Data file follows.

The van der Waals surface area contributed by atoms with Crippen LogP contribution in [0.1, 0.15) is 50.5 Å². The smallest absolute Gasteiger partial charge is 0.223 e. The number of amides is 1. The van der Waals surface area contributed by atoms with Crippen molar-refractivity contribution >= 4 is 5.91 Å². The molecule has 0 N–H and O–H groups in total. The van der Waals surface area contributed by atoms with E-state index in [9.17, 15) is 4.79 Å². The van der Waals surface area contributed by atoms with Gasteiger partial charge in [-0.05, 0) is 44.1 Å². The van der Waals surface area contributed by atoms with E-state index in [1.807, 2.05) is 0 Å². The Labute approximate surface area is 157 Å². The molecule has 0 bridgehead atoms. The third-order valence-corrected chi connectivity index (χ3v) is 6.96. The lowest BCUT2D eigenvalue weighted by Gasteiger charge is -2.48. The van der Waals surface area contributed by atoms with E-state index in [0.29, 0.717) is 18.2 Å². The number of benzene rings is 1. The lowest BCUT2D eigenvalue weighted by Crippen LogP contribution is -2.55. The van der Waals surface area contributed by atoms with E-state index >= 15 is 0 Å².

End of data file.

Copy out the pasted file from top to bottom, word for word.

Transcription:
The van der Waals surface area contributed by atoms with Crippen LogP contribution in [0.1, 0.15) is 50.5 Å². The smallest absolute Gasteiger partial charge is 0.223 e. The number of amides is 1. The van der Waals surface area contributed by atoms with Crippen molar-refractivity contribution >= 4 is 5.91 Å². The molecule has 0 N–H and O–H groups in total. The van der Waals surface area contributed by atoms with E-state index in [9.17, 15) is 4.79 Å². The van der Waals surface area contributed by atoms with Gasteiger partial charge in [-0.05, 0) is 44.1 Å². The van der Waals surface area contributed by atoms with E-state index in [1.807, 2.05) is 0 Å². The Labute approximate surface area is 157 Å². The molecule has 0 bridgehead atoms. The third-order valence-corrected chi connectivity index (χ3v) is 6.96. The lowest BCUT2D eigenvalue weighted by Gasteiger charge is -2.48. The van der Waals surface area contributed by atoms with E-state index in [0.29, 0.717) is 18.2 Å². The number of benzene rings is 1. The lowest BCUT2D eigenvalue weighted by Crippen LogP contribution is -2.55. The van der Waals surface area contributed by atoms with E-state index >= 15 is 0 Å².